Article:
7. The One Obsessed With Settling Down

These people are so focused on the end-game that they're missing all the fun casual, getting-to-know-you stuff, which is important and exciting. Someone who rushes to get into a serious relationship, I've found, has made up their mind where things are going instead of letting ... things ... happen. With a person like this, I had to ask myself: "Are they even listening to me?" (No.) "Am I just a space-filler?" (Yes.) Settling down can't be forced. It's a joint decision.

8. The Person Who Thinks Marriage Is a Trap

Marriage is a trap and THEY WILL NOT BE TRAPPED, OK? Their refrains - "Why is everyone in such a rush to get married?" and "I'm not looking for anything serious" - make you think twice about even wearing a white sundress, lest they think you're dropping a hint.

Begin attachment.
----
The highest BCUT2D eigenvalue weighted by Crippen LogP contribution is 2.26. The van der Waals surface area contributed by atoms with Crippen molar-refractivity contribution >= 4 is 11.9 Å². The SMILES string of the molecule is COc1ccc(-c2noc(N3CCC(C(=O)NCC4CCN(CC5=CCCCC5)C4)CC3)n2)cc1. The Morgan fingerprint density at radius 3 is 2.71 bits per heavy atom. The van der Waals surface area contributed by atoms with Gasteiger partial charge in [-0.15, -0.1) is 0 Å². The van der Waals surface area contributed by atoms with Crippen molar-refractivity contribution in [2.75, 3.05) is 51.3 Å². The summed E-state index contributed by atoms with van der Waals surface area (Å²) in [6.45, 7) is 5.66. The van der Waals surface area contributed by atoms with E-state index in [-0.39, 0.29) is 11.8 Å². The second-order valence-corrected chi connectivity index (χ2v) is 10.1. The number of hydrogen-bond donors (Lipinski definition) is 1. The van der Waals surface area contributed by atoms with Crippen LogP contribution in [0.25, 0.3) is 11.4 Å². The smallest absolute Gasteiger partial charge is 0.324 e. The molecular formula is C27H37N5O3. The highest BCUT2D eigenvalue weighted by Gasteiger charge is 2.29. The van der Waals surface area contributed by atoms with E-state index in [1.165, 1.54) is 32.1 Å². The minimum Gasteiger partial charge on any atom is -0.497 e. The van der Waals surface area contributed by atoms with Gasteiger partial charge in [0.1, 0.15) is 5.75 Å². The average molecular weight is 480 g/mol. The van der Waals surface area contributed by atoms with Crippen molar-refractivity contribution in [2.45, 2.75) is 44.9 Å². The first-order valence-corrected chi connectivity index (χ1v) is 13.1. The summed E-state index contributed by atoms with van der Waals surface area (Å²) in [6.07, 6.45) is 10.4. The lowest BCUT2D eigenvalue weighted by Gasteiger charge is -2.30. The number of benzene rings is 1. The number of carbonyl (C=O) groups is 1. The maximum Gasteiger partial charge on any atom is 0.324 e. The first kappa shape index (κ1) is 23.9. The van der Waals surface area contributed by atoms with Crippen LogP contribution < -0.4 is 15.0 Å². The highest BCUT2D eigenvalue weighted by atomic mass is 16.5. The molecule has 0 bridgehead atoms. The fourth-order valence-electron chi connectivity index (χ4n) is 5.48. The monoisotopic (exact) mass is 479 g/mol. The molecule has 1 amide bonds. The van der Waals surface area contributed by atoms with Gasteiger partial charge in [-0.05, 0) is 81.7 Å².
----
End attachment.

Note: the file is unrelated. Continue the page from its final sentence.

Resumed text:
Sure, they'll tell you that "everyone who gets married is unhappy," but don't be surprised when they get engaged to the person they date right after you.

9. The One Who Wants You to Be a Mind Reader

A friend of mine, a white Italian woman, dated a Korean man for several years and was devastated when he broke up with her. His explanation? His mother had told him that American girls were easy and not acceptable for marriage or a serious relationship. Never relaying to her that race could be a deal-breaker, he assumed she knew they wouldn't make it long-term. She did not.

10. The Secret Traditionalist

Publicly declaring that women can do anything, while you privately maintain they should stay home, raise children and clean the house? No, thanks. An ex-boyfriend of mine used to proudly boast of my professional exploits, saying I was on my way to conquering the world. But when we talked marriage and kids, he insisted that I would take on a traditional role and put aside my ambitions for the sake of our future children. Instead, I put him aside.

In my experience, these red flags don't magically disappear after your 30th birthday. But you will spot them quicker once you've seen them before.

- Washington Post